From Pittsburgh to the Holocaust

From Pittsburgh to the Holocaust

Jonathan D. Sarna

Journalist Mark Oppenheimer visited Pittsburgh thirty-two times and conducted 250 interviews to get the story of the Tree of Life massacre right. “Years from now,” Jonathan Sarna writes, “when people want to know what happened … this is the book to which they will probably turn.”

How Jews Were Modern

How Jews Were Modern

Allan Arkush

What’s a nice Jewish boy doing making bronze statues of tsars? And does it count as Jewish culture? Ahad Ha’am wanted to know and the Posen Foundation’s ambitious new survey raises the question afresh.

Persian Daughters of Israel

Persian Daughters of Israel

Leah Sarna

Leah Sarna imagines Jewish and Gentile women doing their laundry on the banks of the Tigris, sharing tricks for keeping their headscarves tied and their bedrooms pure. She reviews Shai Secunda’s new book on just how Babylonian the Babylonian Talmud was.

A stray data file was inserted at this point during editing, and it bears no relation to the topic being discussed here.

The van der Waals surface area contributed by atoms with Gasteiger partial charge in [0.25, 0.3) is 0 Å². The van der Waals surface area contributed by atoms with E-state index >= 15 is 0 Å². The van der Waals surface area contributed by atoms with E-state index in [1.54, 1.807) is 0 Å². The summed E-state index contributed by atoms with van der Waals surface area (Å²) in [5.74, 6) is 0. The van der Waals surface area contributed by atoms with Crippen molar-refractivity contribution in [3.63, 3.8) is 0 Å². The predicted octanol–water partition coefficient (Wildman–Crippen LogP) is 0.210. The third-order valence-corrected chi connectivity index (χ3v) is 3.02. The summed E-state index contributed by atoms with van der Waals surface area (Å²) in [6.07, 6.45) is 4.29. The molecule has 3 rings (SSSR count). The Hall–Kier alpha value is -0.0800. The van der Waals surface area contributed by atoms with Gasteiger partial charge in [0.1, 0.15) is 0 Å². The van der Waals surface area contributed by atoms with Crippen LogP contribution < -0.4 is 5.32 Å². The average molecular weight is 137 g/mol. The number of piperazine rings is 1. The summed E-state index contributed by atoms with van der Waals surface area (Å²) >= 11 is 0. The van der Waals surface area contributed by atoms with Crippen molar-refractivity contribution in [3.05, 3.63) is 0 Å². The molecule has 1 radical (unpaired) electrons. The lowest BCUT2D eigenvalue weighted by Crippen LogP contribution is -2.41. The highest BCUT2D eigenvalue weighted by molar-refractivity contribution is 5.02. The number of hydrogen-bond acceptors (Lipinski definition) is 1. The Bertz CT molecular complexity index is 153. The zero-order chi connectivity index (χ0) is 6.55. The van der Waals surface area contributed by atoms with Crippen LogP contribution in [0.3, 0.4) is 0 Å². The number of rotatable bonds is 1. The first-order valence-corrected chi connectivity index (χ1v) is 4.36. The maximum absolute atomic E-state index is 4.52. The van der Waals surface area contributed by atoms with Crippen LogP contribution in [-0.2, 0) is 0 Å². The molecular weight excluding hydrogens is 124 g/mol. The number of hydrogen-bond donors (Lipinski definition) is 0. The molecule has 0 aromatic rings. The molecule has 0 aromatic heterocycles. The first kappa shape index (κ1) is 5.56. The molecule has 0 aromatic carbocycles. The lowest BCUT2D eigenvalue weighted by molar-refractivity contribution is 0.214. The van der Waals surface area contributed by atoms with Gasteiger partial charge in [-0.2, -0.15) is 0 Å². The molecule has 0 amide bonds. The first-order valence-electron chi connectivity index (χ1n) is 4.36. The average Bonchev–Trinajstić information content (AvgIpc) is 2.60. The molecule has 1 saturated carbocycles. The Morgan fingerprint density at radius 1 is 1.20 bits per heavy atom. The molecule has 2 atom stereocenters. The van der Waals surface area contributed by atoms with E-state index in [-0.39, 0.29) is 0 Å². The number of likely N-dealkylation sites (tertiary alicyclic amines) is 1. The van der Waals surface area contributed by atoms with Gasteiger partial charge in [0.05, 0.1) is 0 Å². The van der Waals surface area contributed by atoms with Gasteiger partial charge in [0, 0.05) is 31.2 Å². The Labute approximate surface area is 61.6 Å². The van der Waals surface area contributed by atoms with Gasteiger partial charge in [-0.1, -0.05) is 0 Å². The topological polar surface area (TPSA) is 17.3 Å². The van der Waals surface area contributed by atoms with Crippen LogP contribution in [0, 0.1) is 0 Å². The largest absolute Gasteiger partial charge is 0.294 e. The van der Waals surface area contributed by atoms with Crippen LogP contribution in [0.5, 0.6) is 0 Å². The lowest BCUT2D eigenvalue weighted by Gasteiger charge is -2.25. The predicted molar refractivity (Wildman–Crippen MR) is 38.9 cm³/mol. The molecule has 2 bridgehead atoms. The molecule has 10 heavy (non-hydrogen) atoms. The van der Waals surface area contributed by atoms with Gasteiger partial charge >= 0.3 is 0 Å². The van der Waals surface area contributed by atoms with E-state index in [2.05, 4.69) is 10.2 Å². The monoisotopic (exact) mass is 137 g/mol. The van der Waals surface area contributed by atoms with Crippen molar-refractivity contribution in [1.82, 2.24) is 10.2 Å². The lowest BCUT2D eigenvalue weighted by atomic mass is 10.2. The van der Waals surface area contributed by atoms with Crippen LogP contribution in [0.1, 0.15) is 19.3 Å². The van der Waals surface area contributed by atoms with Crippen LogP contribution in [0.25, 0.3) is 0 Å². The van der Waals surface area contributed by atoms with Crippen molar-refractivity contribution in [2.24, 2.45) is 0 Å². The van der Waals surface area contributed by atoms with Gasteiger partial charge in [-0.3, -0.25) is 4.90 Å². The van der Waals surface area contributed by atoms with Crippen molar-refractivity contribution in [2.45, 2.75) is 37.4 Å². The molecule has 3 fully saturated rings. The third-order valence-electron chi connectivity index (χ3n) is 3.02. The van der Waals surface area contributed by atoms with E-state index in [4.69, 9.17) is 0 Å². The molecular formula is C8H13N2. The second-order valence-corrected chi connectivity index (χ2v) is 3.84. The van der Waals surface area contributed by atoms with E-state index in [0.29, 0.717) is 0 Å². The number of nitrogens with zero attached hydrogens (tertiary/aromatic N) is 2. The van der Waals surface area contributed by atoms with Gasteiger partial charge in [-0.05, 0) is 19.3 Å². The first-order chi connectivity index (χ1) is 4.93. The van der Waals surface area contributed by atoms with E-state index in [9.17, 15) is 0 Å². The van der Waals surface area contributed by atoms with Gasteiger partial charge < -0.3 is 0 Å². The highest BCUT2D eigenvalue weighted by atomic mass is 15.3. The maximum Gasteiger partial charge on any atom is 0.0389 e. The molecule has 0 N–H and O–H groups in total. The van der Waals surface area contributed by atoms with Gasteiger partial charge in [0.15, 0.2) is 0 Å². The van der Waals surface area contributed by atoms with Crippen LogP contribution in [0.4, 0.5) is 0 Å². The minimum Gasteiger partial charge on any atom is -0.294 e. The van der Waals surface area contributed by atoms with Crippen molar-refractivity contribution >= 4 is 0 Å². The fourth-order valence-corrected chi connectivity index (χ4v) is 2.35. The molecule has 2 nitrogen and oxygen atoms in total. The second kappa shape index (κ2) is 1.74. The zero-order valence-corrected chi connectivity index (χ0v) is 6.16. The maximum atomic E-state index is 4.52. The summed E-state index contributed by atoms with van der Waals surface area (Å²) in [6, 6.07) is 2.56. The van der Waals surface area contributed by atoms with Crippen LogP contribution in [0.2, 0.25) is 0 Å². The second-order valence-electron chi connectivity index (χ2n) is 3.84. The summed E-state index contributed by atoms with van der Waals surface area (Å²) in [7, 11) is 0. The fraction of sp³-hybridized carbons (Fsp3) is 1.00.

A Maimonides in Monsey

A Maimonides in Monsey

David S. Farkas

Maimonides’s only son, Abraham, fought to protect his father’s rationalist legacy. Now a direct descendant has republished his works, and a new Maimonidean controversy is percolating in “yeshivish” circles.

Ten Duel Commandments

Ten Duel Commandments

Adam Kirsch

Alexander Hamilton was, as the song goes, a “bastard, orphan, son of a whore and a Scotsman.” Was he also a Jew? Well, he did go to Hebrew School in the West Indies, but ...

Sephardi Soap

Sephardi Soap

Shai Secunda

With the runaway success of the novel The Beauty Queen of Jerusalem, a television adaptation was all but inevitable, and the decision of Yes Studios to invest record amounts of cash in the show, while eyebrow raising, is also unsurprising.

It’s a Novel: An Exchange

It’s a Novel: An Exchange

A couple of weeks ago, Allan Arkush wrote that it was “hard to even list all the things . . . that ring false,” in Joshua Cohen’s widely praised new novel. The author vehemently defended himself on both literary and historical grounds against what he called “a review like a pogrom.”

Fictional Revisionism

Fictional Revisionism

Allan Arkush

The first time I picked up Joshua Cohen’s new novel, The Netanyahus: An Account of a Minor and Ultimately Even Negligible Episode in the History of a Very Famous Family, I put it down when I reached page eighty-four.